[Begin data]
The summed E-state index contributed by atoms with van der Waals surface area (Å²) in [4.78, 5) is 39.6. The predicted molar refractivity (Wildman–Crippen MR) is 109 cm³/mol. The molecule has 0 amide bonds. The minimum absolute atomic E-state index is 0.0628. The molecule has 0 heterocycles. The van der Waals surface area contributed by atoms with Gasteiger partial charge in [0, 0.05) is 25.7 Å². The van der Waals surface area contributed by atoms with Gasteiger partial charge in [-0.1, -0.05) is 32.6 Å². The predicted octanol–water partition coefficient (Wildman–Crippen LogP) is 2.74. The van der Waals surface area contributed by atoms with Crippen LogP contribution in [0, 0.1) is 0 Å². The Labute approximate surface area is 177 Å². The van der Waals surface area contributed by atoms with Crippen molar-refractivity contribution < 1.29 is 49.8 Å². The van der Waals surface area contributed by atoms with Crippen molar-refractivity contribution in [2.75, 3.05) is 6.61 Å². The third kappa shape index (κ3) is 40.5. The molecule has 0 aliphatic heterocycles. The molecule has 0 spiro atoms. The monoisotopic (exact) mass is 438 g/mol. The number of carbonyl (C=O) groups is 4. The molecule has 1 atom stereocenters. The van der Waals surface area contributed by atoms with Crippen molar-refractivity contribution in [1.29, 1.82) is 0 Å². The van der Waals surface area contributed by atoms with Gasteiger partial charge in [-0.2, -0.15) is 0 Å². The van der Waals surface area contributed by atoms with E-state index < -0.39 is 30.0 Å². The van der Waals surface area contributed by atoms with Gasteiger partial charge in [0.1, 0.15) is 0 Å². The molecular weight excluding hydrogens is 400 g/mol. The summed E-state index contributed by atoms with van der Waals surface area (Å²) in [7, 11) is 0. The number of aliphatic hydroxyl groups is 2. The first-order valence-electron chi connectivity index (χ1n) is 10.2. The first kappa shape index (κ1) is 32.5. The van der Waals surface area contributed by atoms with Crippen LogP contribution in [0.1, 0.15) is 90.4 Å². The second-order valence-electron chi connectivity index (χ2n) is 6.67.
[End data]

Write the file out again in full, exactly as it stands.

The summed E-state index contributed by atoms with van der Waals surface area (Å²) in [4.78, 5) is 39.6. The predicted molar refractivity (Wildman–Crippen MR) is 109 cm³/mol. The molecule has 0 amide bonds. The minimum absolute atomic E-state index is 0.0628. The molecule has 0 heterocycles. The van der Waals surface area contributed by atoms with Gasteiger partial charge in [0, 0.05) is 25.7 Å². The van der Waals surface area contributed by atoms with Gasteiger partial charge in [-0.1, -0.05) is 32.6 Å². The predicted octanol–water partition coefficient (Wildman–Crippen LogP) is 2.74. The van der Waals surface area contributed by atoms with Crippen LogP contribution in [0, 0.1) is 0 Å². The Labute approximate surface area is 177 Å². The van der Waals surface area contributed by atoms with Crippen molar-refractivity contribution < 1.29 is 49.8 Å². The van der Waals surface area contributed by atoms with Crippen molar-refractivity contribution in [2.75, 3.05) is 6.61 Å². The third kappa shape index (κ3) is 40.5. The molecule has 0 aliphatic heterocycles. The molecule has 0 spiro atoms. The monoisotopic (exact) mass is 438 g/mol. The number of carbonyl (C=O) groups is 4. The molecule has 1 atom stereocenters. The van der Waals surface area contributed by atoms with Crippen molar-refractivity contribution in [1.29, 1.82) is 0 Å². The van der Waals surface area contributed by atoms with Gasteiger partial charge in [-0.2, -0.15) is 0 Å². The van der Waals surface area contributed by atoms with E-state index < -0.39 is 30.0 Å². The van der Waals surface area contributed by atoms with Gasteiger partial charge in [0.1, 0.15) is 0 Å². The molecular weight excluding hydrogens is 400 g/mol. The summed E-state index contributed by atoms with van der Waals surface area (Å²) in [7, 11) is 0. The number of aliphatic hydroxyl groups is 2. The first-order valence-electron chi connectivity index (χ1n) is 10.2. The first kappa shape index (κ1) is 32.5. The van der Waals surface area contributed by atoms with Crippen LogP contribution in [0.1, 0.15) is 90.4 Å². The second-order valence-electron chi connectivity index (χ2n) is 6.67.